I haven’t posted a #WaveWatchingWednesday in quite some time, so behind the cut there are a lot of pretty pictures for you! Enjoy!
Today, the most prominent features are clouds and contrails being reflected on the water. Although looking at the deformed reflection of the contrail (and assuming the pilot wasn’t doing weird things) there must still be quite some wave action going on!
If we look at the water here as at a Z, we see three different kinds of waves, one in each part.
In the top part, there are mainly locally-generated wind waves that make the surface look rough.
In the bottom part, there are standing waves in a current that is driven downward from a higher reservoir by gravity.
And in the / part, long wind waves that propagated in from the top part are slowly running up a slope and encountering the current coming out of the bottom part.
Pretty cool, isn’t it?
Wakes with (red) and without (green) the ship that caused them. The wavelets are one side of the respective V-shaped wakes with the ships at their tips. Nice to see for how long the traces of ships remain visible, long after the ships have sailed!
Good morning! :)
Do these waves look weird to you, as if there is no rhyme nor reason to them? Then you’ll be relieved to hear that they are occurring right on top of a very shallow area, where all pre-existing waves get amplified and bent around, forming this pattern that almost looks like a braid. Oh, and the bird and those wave rings around it? Just there to confuse you! :D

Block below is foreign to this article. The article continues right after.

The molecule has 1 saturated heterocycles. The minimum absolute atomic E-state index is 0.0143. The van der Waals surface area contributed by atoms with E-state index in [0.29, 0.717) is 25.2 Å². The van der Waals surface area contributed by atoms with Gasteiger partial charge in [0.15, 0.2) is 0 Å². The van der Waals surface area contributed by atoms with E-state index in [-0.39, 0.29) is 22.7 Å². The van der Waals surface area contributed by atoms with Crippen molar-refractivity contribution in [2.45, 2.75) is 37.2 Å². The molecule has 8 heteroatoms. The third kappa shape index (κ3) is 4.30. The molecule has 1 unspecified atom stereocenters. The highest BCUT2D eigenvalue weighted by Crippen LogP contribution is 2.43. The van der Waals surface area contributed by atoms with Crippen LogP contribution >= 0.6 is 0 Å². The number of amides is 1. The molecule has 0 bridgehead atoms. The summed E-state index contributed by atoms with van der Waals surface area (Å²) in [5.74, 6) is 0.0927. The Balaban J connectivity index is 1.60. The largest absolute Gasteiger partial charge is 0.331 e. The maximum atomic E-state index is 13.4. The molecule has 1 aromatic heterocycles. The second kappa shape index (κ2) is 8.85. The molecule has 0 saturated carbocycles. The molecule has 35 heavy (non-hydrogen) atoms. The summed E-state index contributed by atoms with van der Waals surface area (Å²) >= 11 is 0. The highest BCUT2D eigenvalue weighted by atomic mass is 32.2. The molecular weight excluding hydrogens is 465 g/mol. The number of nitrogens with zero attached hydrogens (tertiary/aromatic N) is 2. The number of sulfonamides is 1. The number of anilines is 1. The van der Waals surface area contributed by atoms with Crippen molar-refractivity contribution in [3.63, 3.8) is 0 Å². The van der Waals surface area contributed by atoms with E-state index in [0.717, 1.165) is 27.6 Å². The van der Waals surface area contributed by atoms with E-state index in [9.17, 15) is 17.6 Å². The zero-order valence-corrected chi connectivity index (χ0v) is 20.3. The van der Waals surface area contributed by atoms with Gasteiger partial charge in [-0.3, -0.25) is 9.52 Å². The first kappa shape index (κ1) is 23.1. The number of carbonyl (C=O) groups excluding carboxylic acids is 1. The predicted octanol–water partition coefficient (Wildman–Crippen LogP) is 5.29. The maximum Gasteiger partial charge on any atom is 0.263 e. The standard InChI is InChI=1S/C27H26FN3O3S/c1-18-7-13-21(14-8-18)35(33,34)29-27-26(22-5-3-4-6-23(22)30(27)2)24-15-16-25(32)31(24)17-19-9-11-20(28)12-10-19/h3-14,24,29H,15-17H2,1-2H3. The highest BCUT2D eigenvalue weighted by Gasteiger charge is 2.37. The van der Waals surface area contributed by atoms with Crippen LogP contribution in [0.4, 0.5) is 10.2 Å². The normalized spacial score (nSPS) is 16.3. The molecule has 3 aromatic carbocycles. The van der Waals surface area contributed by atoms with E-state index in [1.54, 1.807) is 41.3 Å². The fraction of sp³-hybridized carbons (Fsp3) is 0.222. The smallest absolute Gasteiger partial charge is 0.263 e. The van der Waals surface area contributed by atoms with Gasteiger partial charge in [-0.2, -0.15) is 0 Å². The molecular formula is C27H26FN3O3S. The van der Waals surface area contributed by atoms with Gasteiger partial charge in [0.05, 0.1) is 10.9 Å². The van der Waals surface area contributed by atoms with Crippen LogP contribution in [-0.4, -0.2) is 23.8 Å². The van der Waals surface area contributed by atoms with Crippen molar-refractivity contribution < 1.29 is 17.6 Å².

The best “good morning”: one with awesome #wavewatching! :)
Thanks to the very weird sky with a very dark band and bright blue everywhere else, the waves seem a lot more 3D than usual. Great for #wavewatching! Here we see the wake of a ship & its reflection on the sea wall, creating this amazing checkerboard pattern of positive and negative interference. Love it!
So much physics in one picture: a ship’s wake & its reflection creating the checkerboard interference pattern. Sea weed (some stuff growing in the water anyway ;)) changes the wave field by taking energy out and waves bending around it. And a seagull makes a tiny wake!
And what’s down? And what’s going on? Good morning!
What makes YOU realize you are looking at a water surface here? For me it’s not the weird perspective, it’s how reflections of structures are deformed where duckweeds create dips in the surface where gravity pulls them down and surface tension keeps them up
Always worth a visit: the ship lift! I have very fond memories of the first visits when I was a child (this was on our way to see my grandparents) — my sister not so much. But we went there today anyway (thanks!) and I still looove it. How insane is it to build a channel that can only be shipped if you lower or lift ships by some 40m?!
And then I remember how it blew my mind as a small child that those basins of water that lift the ships always weigh the same, no matter whether they are filled with water, or with water plus a ship! That definitely makes counterweights (which you see in the time lapse movie) a lot more feasible than if you had to know the weight of each ship. Physics is awesome!
Lovely waves on a calm pond. Thanks, ducky!
Very happy to report that the next generation of wave watchers is very much into ship lifts (or, as they say, “Schiffshebeberge”). Thanks for the picture @gabrielakux :)